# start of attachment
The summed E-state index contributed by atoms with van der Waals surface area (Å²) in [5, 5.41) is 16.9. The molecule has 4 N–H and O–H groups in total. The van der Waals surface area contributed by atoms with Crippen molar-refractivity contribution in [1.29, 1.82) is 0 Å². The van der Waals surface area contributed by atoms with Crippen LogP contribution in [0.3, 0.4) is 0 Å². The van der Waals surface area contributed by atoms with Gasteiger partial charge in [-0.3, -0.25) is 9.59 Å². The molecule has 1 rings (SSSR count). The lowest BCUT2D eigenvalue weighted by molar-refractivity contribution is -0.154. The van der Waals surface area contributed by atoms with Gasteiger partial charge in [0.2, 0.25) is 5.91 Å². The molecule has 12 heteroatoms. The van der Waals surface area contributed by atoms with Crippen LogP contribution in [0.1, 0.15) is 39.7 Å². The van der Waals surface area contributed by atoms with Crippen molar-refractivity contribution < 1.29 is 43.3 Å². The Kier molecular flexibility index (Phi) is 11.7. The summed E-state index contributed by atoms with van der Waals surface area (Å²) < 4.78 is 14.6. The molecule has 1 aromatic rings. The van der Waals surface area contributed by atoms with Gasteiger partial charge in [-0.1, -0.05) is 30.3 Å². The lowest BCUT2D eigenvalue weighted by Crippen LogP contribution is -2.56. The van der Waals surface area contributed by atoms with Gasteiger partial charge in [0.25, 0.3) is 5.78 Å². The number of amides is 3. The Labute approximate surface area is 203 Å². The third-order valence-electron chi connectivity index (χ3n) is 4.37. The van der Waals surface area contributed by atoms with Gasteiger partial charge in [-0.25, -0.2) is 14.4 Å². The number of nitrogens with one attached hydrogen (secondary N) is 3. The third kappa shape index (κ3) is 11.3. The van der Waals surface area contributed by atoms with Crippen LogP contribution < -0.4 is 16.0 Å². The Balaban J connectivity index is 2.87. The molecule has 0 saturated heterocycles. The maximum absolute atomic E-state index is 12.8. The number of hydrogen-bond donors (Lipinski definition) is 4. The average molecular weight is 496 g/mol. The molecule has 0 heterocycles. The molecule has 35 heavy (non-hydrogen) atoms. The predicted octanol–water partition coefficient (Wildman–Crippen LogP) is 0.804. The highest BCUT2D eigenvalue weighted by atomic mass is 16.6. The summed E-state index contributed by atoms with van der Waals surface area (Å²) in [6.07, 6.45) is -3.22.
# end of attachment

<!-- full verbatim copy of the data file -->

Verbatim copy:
The summed E-state index contributed by atoms with van der Waals surface area (Å²) in [5, 5.41) is 16.9. The molecule has 4 N–H and O–H groups in total. The van der Waals surface area contributed by atoms with Crippen molar-refractivity contribution in [1.29, 1.82) is 0 Å². The van der Waals surface area contributed by atoms with Crippen LogP contribution in [0.3, 0.4) is 0 Å². The van der Waals surface area contributed by atoms with Gasteiger partial charge in [-0.3, -0.25) is 9.59 Å². The molecule has 1 rings (SSSR count). The lowest BCUT2D eigenvalue weighted by molar-refractivity contribution is -0.154. The van der Waals surface area contributed by atoms with Gasteiger partial charge in [0.2, 0.25) is 5.91 Å². The molecule has 12 heteroatoms. The van der Waals surface area contributed by atoms with Crippen LogP contribution in [0.1, 0.15) is 39.7 Å². The van der Waals surface area contributed by atoms with Crippen molar-refractivity contribution < 1.29 is 43.3 Å². The Kier molecular flexibility index (Phi) is 11.7. The summed E-state index contributed by atoms with van der Waals surface area (Å²) < 4.78 is 14.6. The molecule has 1 aromatic rings. The van der Waals surface area contributed by atoms with Gasteiger partial charge in [-0.1, -0.05) is 30.3 Å². The lowest BCUT2D eigenvalue weighted by Crippen LogP contribution is -2.56. The van der Waals surface area contributed by atoms with Gasteiger partial charge in [0.25, 0.3) is 5.78 Å². The number of amides is 3. The Labute approximate surface area is 203 Å². The third-order valence-electron chi connectivity index (χ3n) is 4.37. The van der Waals surface area contributed by atoms with Gasteiger partial charge in [-0.25, -0.2) is 14.4 Å². The number of nitrogens with one attached hydrogen (secondary N) is 3. The third kappa shape index (κ3) is 11.3. The van der Waals surface area contributed by atoms with Crippen LogP contribution < -0.4 is 16.0 Å². The Balaban J connectivity index is 2.87. The molecule has 0 saturated heterocycles. The maximum absolute atomic E-state index is 12.8. The number of hydrogen-bond donors (Lipinski definition) is 4. The average molecular weight is 496 g/mol. The molecule has 0 heterocycles. The molecule has 35 heavy (non-hydrogen) atoms. The predicted octanol–water partition coefficient (Wildman–Crippen LogP) is 0.804. The highest BCUT2D eigenvalue weighted by atomic mass is 16.6. The summed E-state index contributed by atoms with van der Waals surface area (Å²) in [6.07, 6.45) is -3.22.